This is the next frontier and requires some additional forensics. When jobs are issued to a driver, the number one element that goes into the decision on which job to assign is the location of the tech in relation to the location of the job. This goes along with the route to be taken which is calculated by the WFM and GPS applications. It does not come as a surprise that drivers may wander off the shortest path in favor of a scenic route, an errand to be run or for other reasons. This insidiously adds up to many additional miles driven alongside other operational costs.
This table indicates a week’s worth of data from nine tech centers, comprising 117 drivers. In this one week, calculations were made on the shortest path between jobs and the actual distance driven. In a single week, almost 6,600 more miles were driven than potentially necessary. This is a typical week and not hard at all to achieve. Consider that after extrapolating this mileage and annualizing it, this group of drivers may be on track
to drive an additional 316,291 miles in a year. At an average 11.5miles per gallon (MPG) per vehicle, this equates to 27,500 additional gallons of fuel purchased and 243 metric tons of carbon dioxide emissions. A top ten MSO with 5,000 drivers potentially will drive an additional 13,500,000 miles, burning 1,175,000 gallons, costing
$4,114,000.00 (based on a fuel cost of $3.50 per gallon) and generating nearly 10,400 metric tons of carbon dioxide emissions. It gets bigger. Consider an oil change every 5,000 miles. For the top ten MSO, that is 2,700 additional oil changes. The vehicle is out of service for those oil changes and therefore there are 2,700 service jobs or installs that must be handled by someone else, or pushed out, causing a delay for the customer. At an average of $69.00 for an oil change, this is an added cost of $186,000 in vehicle maintenance.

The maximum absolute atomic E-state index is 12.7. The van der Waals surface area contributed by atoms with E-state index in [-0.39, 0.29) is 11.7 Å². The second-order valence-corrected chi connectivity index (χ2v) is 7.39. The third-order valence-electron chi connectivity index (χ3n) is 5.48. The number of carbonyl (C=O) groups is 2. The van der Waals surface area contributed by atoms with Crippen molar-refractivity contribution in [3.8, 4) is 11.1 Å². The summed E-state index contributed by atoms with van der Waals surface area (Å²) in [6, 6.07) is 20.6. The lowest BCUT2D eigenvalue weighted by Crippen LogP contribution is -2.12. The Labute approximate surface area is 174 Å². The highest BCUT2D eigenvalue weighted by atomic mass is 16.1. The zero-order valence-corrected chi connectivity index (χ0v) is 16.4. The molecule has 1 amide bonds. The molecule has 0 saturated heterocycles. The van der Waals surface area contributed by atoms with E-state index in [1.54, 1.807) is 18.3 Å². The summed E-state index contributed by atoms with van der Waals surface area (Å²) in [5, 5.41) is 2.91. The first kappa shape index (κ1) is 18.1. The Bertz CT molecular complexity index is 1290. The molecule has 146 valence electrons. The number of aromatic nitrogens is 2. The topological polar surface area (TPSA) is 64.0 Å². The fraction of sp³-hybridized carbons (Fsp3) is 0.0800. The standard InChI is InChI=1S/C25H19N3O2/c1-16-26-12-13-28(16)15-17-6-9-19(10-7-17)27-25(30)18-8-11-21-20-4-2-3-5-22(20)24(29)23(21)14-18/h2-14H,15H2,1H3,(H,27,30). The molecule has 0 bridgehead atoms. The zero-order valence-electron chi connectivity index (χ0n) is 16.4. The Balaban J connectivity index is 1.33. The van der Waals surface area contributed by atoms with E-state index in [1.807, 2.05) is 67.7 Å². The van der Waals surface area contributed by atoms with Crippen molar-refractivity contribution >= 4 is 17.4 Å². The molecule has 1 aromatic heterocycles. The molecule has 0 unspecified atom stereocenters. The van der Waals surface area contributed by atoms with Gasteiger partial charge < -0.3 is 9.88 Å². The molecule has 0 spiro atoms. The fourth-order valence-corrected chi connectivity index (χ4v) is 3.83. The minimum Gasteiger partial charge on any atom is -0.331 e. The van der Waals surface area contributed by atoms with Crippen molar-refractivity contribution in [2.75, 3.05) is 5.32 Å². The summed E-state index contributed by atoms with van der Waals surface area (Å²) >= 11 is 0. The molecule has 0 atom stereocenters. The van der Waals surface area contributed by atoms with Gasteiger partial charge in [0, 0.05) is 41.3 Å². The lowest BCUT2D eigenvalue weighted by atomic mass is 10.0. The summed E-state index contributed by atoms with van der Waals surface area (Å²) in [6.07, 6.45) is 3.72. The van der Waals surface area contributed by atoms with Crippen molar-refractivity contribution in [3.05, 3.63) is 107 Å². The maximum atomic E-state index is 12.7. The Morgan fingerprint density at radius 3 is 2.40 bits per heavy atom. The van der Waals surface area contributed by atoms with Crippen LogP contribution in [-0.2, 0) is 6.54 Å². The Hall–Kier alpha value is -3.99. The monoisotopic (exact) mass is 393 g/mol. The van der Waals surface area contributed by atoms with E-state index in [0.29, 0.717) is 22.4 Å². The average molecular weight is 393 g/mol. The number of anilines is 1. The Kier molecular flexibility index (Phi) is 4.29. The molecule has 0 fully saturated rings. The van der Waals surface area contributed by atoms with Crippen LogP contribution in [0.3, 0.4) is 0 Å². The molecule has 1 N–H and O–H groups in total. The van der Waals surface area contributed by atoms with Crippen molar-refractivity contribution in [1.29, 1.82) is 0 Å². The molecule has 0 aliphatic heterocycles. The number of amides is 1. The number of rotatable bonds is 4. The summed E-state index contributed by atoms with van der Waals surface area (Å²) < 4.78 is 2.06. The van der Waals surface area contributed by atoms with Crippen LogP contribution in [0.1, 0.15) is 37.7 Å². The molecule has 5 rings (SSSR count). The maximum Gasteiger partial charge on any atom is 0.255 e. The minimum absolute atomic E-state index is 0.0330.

How does route adherence slip? Analysis of a variety of routes indicate that while there is an occasional “scenic route” driven, or maybe errands are being run, the more prevalent issue is somewhat self-inflicted. That is, technicians regularly return to the tech center from a job site, either for materials and CPE or for other possibly
unnecessary reasons. A supervisor interested in managing this issue should first look for areas in which the workday scenarios lend themselves to extra driving (i.e., poor inventory management for techs) and work to remove them. Once that issue is resolved, then looking for the wayward driver should be next.
Scenic Route - Tech Concern
Poor Planning - Supervisor Concern
In general, techs want to get where they need to go and do not take the long way to get there. Often a trip to the tech center to replenish materials or pick up additional CPE, etc. results in additional mileage. If this is the case, then there is a whole area of materials management to be considered and improved upon. This is controllable at the management level by simply analyzing usage over time and ensuring standard issuance of CPE. With proper application, there will be a vast improvement over current methods.
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